October 7, 2011

Apple Cake for Late Night Baking

If you haven't joined the party, it's called Late Night Baking, and you're already late. 

You see, if you're a college student - or any student, for that matter - you probably have a running list of activities to procrastinate from doing homework at night. These activities might include television, doing the laundry, taking an extra long shower, staring out the window contemplating life, staring at the cover of a book contemplating life, or starting at the insides of your eyelids not contemplating anything at all.

I propose to you a new idea which is currently revolutionizing the way college students go about procrastination. It's called Late Night Baking. And it's totally delicious. 

LNB typically starts around 9:30 or 10:00pm, when you realize that you finished dinner about 3 hours ago, that you didn't get enough to eat during dinner anyways, and that 3 hours is far too long to go without eating in the first place. You sit at your desk, contemplating whether or not its worth it to read the introduction to the book you have been assigned, and realize that in the amount of time you've thought about it, you could have just read the introduction. So instead, you decide to just not read the book at all. 

Soon, your thoughts turn elsewhere. Am I hungry? you ask yourself. No, I must not be hungry, I did just eat. So you open your computer, log on to Facebook, and begin browsing. But again, your thoughts turn elsewhere. 

Why would I ask myself if I'm hungry if I'm not actually hungry? 

At this point, you decide that the reason you couldn't concentrate on your reading is probably because you're still hungry, and that the only responsible solution is to eat something. But what? There's leftovers from dinner, but you just ate those and don't want any more. There's ice cream in the freezer, but that's kind of unhealthy to be snacking on ice cream late at night. There's an apple you could eat…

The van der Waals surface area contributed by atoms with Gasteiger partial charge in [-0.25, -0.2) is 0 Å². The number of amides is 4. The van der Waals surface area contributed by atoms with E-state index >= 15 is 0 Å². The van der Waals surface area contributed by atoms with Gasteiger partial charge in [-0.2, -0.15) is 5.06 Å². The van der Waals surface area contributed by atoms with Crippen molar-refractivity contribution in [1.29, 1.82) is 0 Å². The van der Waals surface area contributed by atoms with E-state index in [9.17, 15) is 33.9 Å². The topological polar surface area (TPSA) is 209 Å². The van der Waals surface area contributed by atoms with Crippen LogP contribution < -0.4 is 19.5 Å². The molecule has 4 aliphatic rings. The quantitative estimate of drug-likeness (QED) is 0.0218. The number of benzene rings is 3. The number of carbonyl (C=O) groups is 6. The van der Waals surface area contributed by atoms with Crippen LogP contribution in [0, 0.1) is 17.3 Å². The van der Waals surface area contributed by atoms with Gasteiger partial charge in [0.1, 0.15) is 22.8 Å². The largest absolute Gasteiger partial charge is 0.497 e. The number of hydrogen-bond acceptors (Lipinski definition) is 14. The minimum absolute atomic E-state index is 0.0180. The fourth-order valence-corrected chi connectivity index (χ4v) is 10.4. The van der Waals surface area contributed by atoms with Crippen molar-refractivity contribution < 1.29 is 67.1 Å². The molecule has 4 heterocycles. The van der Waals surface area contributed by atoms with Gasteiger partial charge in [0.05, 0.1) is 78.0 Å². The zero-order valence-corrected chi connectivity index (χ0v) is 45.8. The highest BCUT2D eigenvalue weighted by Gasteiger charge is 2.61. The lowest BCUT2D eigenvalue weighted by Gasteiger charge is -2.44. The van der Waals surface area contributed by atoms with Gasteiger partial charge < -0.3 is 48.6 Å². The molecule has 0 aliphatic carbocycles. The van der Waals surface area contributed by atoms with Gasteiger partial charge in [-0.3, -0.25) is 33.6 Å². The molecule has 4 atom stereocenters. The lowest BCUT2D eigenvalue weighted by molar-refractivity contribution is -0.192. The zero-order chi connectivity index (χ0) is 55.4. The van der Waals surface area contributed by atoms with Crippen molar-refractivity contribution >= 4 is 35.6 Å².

Who wants an apple? To hell with health! I've had a long day! I need some real food, and I want dessert! And while I'm at it, to hell with reading! Like I said, I've had a long day. I'm baking something! 

And that's when LNB starts to make so much sense. What you bake is up to you. There's a whole world of tasty treats ready to be mixed together and popped in the oven.  When, around midnight, the smell of the baking starts to fill your house or apartment with its wonderful, comforting aroma, you'll understand why LNB is the next big think. You'll see why it's what all the cool kids are doing. You'll want to join the party. And you'll know what to serve that ice cream in your freezer with. 

Your professor might not be happy, but your stomach will thank you. And let's be honest, we all know who wins that contest every time. 

Apple Cake for Late Night Baking 
slightly adapted from David Lebovitz and Dorie Greenspan 
makes one 9-inch cake 

This cake is my favorite apple dessert, even more than apple pie. The batter is light and fluffy and holds the juicy apple slices just right. Eat it late and night, and then again for breakfast the next morning. If you want, serve it with a nice scoop of vanilla ice cream. 

-3/4 cups flour
-3/4 teaspoon baking powder 
-pinch of salt
-4 large apples
-2 large eggs, at room temperature
-3/4 cups sugar
-3 tablespoons dark rum, optional
-1/2 teaspoon vanilla extract
-8 tablespoons butter, melted and cooled to room temperature, plus more unmelted for the pan
-1/2 teaspoon grated nutmeg, optional 

1. Preheat oven to 350. 

2. Heavily butter a 9-inch springform pan and place on a baking sheet.

3. Combine flour, baking powder and salt in a medium bowl.

4. Peel and core the apples and slice into thin slices. 

5. In a large bowl, beat the eggs until foamy and then mix in the sugar, rum (if using) and vanilla. Whisk in half of the flour mixture, then mix in the melted butter. Mix in the rest of the flour mixture, and then the rest of the butter, until a smooth batter forms. 

6. Gently fold in the apple slices until they are fully coated. Pour the mixture into the prepared cake pan. 

7. Smooth out the top of the mixture and dust with nutmeg, if using. 

8. Bake the cake for 50-60 minutes, until a knife inserted in the center comes out clean. Let the cake cool for a few minutes, then run a knife around the edge to loosen. Remove the cake from the pan and serve.